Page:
Fundamentals of Intensified Heat and Mass Transfer
- Course ID: ELA303
- Type: eLearning (online) Course
- Language: English
- Skill Level: Basic
- Duration: 4 hours
- CEUs: 0.40
- PDHs: 4.00
- Accrediting Agencies:
A goal of process intensification (PI) is to reduce the size of equipment for the same processing capacity, which is accomplished largely through intensifying heat and mass transfer. This course explains the fundamental principles of intensifying heat and mass transfer through dimensional and scaling analyses to reveal the three primary levers:
- Reducing the characteristic dimension,
- Increasing area for transport,
- Enhancing the transport coefficients.
The course illustrates these principles through many examples of PI technologies from microreactors, chemical separations, heat transfer, mixing, and heat pumps. After covering basic principles, the course covers heat transfer, then mass transfer, and finally combined heat and mass transfer, where the power of process intensification is most evident.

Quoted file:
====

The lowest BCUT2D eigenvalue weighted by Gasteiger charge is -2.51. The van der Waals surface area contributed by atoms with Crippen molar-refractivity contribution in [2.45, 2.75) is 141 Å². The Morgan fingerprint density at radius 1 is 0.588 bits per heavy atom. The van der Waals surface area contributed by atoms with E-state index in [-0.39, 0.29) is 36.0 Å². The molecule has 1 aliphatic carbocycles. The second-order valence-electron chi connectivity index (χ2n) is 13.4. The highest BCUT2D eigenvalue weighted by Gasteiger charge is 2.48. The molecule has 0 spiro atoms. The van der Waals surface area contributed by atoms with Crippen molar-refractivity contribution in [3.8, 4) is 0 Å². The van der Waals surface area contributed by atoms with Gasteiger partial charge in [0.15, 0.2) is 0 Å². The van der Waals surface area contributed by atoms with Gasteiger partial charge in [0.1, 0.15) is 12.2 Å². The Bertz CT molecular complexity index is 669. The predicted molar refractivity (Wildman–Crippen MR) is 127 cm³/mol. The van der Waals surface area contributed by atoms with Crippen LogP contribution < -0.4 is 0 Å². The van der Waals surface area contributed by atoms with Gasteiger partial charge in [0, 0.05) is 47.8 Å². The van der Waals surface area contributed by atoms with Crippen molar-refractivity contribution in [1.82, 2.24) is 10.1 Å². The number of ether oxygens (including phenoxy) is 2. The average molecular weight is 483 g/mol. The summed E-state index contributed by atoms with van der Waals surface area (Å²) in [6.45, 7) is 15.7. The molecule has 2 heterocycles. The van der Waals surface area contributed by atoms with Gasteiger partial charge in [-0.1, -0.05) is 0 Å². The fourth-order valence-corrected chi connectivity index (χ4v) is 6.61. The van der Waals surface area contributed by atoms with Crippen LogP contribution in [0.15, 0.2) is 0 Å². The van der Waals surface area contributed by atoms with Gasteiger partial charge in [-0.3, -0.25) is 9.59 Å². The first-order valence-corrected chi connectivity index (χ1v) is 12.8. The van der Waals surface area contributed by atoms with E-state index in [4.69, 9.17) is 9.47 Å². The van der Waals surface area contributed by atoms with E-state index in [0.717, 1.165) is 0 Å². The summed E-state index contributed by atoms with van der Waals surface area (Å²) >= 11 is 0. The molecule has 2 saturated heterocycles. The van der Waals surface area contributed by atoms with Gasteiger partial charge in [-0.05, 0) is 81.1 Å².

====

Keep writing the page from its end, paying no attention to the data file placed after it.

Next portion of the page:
Through this 4-hour course, you will be able to:
- Explain how intensifying heat and mass transfer reduces the size of process equipment
- Identify when smaller equipment has value
- Estimate the cost-performance trade-off of intensified equipment
- List other value propositions of intensified processes
- Identify other considerations in choosing intensified process equipment
- Gain insights into conventional process technologies and appreciate their limitations
- Evaluate the suitability of emerging PI technologies for solving your process needs
- Appropriately apply technologies as they become available
- Stimulate innovation and creativity in research and development.
Ward TeGrotenhuis is a Laboratory Fellow at Pacific Northwest National Laboratory. Dr. TeGrotenhuis has been granted 23 U.S. patents, as well as 40 foreign patents, many in the field of Process Intensification. Dr. TeGrotenhuis is a Distinguished Inventor of Battelle.
Ward TeGrotenhuis received a bachelors degree in chemical engineering from University of Colorado Boulder, and his PhD in chemical engineering from University of California, Berkeley.
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